An evolutionary biologist applies his science to making the city of Binghamton, N.Y., a better place to live, and in the telling, illuminates evolution and spells out his efforts to increase understanding of it.
Wilson (Biology and Anthropology/Binghamton Univ.; Evolution for Everyone: How Darwin's Theory Can Change the Way We Think About Our Lives, 2007, etc.) argues that the evolutionary paradigm can explain cultural as well as biological diversity, and by applying science one can use evolutionary theory to solve everyday problems. He has chosen his city of Binghamton to demonstrate how regularly analyzing a city as a multicellular organism can provide the information needed to bring about effective changes. His first task, gathering information, involved putting results of an attitude questionnaire into a geographical information system in order to create a civic virtue map showing the relative well-being of neighborhoods—that is, how social and supportive they were. To test the map’s validity, Wilson and his colleagues also took photographs, conducted lost-letter experiments and tallied the number of Halloween and Christmas decorations and garage sales. Further research is now adding genetic information to his database, and he plans to include a study of spirituality and religion. To create the environmental changes needed to initiate behavioral changes in neighborhoods with low well-being ratings, he launched the Binghamton Neighborhood Project, a collaboration between the university and community partners to improve the quality of life on a neighborhood-by-neighborhood basis. A current initiative is the Design Your Own Park competition. In this wide-ranging and highly readable account, Wilson also regales readers with chatty essays on social insects, gentle profiles of colleagues, a capsule history of Seventh Day Adventism and stories of professional growth and accomplishment: his launching of an evolutionary studies program at Binghamton University, his role in founding the think tank Evolution Institute, even his wife’s research on crows.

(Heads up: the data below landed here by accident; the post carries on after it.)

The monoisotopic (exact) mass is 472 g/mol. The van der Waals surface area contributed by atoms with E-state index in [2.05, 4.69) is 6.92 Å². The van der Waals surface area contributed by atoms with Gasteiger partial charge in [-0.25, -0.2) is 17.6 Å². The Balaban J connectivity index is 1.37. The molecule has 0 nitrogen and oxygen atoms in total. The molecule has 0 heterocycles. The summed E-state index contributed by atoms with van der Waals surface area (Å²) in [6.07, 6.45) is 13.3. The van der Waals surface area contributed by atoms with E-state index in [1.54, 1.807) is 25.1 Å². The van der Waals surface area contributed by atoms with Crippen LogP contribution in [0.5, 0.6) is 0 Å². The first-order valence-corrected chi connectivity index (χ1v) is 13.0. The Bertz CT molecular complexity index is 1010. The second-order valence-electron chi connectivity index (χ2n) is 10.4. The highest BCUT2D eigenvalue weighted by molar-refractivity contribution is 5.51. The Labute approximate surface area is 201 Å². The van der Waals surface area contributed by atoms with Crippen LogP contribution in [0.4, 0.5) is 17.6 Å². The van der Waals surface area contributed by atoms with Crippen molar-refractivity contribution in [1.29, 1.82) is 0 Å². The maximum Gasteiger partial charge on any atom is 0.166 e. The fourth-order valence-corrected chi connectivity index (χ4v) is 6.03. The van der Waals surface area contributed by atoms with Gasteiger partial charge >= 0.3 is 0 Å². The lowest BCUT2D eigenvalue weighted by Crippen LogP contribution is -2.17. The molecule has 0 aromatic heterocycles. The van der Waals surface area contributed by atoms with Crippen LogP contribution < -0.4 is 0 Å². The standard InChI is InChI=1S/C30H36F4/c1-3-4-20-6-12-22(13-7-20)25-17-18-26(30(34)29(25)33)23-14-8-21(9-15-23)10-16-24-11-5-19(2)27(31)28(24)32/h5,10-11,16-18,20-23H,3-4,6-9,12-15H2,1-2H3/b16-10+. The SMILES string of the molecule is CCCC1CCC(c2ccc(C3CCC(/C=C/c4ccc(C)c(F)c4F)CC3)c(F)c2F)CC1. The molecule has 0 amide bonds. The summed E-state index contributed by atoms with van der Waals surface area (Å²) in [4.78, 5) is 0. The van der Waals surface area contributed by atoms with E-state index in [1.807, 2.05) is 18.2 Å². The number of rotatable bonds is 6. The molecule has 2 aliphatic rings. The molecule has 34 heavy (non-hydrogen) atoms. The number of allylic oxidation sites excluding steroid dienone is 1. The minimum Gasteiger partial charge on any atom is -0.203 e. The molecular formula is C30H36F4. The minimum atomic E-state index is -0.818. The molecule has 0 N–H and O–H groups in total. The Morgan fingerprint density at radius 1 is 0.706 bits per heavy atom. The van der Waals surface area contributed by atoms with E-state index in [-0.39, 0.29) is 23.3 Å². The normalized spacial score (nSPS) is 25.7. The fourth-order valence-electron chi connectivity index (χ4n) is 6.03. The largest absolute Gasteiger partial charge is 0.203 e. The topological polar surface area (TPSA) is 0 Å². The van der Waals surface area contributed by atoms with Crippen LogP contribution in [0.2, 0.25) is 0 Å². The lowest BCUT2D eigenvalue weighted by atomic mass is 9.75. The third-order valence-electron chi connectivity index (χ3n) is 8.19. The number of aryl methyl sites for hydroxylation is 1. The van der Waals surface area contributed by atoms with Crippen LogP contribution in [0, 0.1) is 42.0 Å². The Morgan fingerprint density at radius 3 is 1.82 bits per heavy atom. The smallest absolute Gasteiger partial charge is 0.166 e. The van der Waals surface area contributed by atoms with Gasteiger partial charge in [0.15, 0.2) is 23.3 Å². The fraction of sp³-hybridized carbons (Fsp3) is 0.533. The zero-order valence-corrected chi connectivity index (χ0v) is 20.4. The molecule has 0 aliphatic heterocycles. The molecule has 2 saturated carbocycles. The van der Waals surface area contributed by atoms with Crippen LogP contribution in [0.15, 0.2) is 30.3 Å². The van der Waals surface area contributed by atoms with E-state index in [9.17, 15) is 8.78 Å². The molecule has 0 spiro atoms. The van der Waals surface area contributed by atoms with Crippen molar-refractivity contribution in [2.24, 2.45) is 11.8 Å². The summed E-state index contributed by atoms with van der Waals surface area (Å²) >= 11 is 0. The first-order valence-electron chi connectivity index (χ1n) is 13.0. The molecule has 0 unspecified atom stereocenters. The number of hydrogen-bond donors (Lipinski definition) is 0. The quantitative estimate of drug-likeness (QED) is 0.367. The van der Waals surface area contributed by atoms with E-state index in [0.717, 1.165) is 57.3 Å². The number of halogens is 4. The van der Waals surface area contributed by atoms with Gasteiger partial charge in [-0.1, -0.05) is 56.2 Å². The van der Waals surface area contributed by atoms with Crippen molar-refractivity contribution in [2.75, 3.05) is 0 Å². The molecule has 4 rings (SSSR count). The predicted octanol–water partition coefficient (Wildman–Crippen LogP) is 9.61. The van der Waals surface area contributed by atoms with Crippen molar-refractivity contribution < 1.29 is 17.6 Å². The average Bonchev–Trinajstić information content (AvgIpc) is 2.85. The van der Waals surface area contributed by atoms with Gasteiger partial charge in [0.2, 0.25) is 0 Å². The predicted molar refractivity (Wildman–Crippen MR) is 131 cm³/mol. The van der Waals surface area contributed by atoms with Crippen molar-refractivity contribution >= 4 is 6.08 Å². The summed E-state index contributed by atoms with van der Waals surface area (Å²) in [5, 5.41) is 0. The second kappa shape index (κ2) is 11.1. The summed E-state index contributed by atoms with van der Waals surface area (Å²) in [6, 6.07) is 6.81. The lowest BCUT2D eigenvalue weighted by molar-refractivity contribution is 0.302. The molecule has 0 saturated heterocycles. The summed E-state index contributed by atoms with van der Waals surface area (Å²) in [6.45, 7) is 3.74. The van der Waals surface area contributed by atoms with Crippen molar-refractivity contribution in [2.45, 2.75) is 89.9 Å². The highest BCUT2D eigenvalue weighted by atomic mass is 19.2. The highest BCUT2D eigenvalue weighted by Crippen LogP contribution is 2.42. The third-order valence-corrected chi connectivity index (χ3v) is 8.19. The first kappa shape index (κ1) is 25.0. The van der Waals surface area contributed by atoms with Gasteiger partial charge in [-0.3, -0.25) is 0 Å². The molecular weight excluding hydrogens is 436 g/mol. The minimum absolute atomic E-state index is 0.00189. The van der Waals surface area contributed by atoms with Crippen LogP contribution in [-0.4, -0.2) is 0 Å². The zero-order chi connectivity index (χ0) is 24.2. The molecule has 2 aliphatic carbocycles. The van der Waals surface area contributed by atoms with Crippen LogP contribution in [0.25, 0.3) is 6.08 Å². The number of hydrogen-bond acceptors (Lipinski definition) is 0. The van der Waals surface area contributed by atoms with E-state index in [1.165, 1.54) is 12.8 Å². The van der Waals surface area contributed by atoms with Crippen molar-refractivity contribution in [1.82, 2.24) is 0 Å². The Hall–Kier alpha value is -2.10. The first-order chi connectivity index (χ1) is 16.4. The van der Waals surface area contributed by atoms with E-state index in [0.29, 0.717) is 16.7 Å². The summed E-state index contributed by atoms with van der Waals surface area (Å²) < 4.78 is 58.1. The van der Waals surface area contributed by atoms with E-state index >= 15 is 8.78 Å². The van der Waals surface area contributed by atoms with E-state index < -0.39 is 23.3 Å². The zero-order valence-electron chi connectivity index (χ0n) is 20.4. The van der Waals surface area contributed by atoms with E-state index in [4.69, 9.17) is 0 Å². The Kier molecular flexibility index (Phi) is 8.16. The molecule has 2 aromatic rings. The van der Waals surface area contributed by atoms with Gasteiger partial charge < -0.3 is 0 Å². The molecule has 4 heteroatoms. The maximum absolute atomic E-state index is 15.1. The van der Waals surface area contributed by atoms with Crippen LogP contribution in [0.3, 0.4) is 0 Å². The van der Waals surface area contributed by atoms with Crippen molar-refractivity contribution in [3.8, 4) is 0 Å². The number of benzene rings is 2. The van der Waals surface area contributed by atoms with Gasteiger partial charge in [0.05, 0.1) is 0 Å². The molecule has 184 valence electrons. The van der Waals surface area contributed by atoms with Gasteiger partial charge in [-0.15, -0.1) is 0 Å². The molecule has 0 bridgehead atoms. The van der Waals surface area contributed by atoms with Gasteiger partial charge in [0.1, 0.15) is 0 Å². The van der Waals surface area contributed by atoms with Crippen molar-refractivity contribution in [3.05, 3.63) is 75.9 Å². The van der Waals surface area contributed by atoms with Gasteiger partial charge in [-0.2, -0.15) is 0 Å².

The city of Binghamton tends to get lost in the many detours, but the side trips are mostly pleasurable, informative and worthwhile.